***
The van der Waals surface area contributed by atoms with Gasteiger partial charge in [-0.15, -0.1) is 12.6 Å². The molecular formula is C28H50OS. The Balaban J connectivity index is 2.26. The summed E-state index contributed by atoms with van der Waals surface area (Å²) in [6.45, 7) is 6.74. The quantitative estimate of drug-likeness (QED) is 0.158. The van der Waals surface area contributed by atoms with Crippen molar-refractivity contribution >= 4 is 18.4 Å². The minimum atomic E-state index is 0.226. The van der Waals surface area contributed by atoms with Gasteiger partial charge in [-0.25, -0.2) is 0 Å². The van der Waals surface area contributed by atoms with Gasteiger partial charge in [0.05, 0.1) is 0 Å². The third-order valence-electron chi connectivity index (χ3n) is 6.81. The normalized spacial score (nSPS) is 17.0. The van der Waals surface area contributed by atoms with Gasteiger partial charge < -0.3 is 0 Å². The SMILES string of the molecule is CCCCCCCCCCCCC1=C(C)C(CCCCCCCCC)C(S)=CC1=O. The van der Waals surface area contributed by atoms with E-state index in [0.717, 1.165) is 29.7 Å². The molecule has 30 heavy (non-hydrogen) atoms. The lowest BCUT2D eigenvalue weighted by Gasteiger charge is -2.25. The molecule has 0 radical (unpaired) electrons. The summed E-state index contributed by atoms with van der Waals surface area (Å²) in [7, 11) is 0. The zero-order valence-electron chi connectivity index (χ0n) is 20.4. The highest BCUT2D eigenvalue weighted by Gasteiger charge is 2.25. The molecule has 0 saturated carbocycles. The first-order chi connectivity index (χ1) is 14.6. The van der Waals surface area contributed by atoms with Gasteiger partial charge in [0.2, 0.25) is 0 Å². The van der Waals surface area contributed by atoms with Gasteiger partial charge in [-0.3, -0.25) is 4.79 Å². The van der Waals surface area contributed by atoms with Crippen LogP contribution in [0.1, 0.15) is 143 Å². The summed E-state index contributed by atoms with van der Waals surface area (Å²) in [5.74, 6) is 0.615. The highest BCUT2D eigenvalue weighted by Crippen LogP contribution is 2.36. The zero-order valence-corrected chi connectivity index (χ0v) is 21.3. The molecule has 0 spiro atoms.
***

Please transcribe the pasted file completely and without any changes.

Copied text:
The van der Waals surface area contributed by atoms with Gasteiger partial charge in [-0.15, -0.1) is 12.6 Å². The molecular formula is C28H50OS. The Balaban J connectivity index is 2.26. The summed E-state index contributed by atoms with van der Waals surface area (Å²) in [6.45, 7) is 6.74. The quantitative estimate of drug-likeness (QED) is 0.158. The van der Waals surface area contributed by atoms with Crippen molar-refractivity contribution >= 4 is 18.4 Å². The minimum atomic E-state index is 0.226. The van der Waals surface area contributed by atoms with Gasteiger partial charge in [-0.25, -0.2) is 0 Å². The van der Waals surface area contributed by atoms with Gasteiger partial charge in [0.05, 0.1) is 0 Å². The third-order valence-electron chi connectivity index (χ3n) is 6.81. The normalized spacial score (nSPS) is 17.0. The van der Waals surface area contributed by atoms with Gasteiger partial charge < -0.3 is 0 Å². The SMILES string of the molecule is CCCCCCCCCCCCC1=C(C)C(CCCCCCCCC)C(S)=CC1=O. The van der Waals surface area contributed by atoms with E-state index in [0.717, 1.165) is 29.7 Å². The molecule has 30 heavy (non-hydrogen) atoms. The lowest BCUT2D eigenvalue weighted by Gasteiger charge is -2.25. The molecule has 0 radical (unpaired) electrons. The summed E-state index contributed by atoms with van der Waals surface area (Å²) in [7, 11) is 0. The zero-order valence-electron chi connectivity index (χ0n) is 20.4. The highest BCUT2D eigenvalue weighted by Gasteiger charge is 2.25. The molecule has 0 saturated carbocycles. The first-order chi connectivity index (χ1) is 14.6. The van der Waals surface area contributed by atoms with Gasteiger partial charge in [0.2, 0.25) is 0 Å². The van der Waals surface area contributed by atoms with Gasteiger partial charge in [-0.3, -0.25) is 4.79 Å². The van der Waals surface area contributed by atoms with Crippen LogP contribution in [0.1, 0.15) is 143 Å². The summed E-state index contributed by atoms with van der Waals surface area (Å²) in [5.74, 6) is 0.615. The highest BCUT2D eigenvalue weighted by Crippen LogP contribution is 2.36. The zero-order valence-corrected chi connectivity index (χ0v) is 21.3. The molecule has 0 spiro atoms.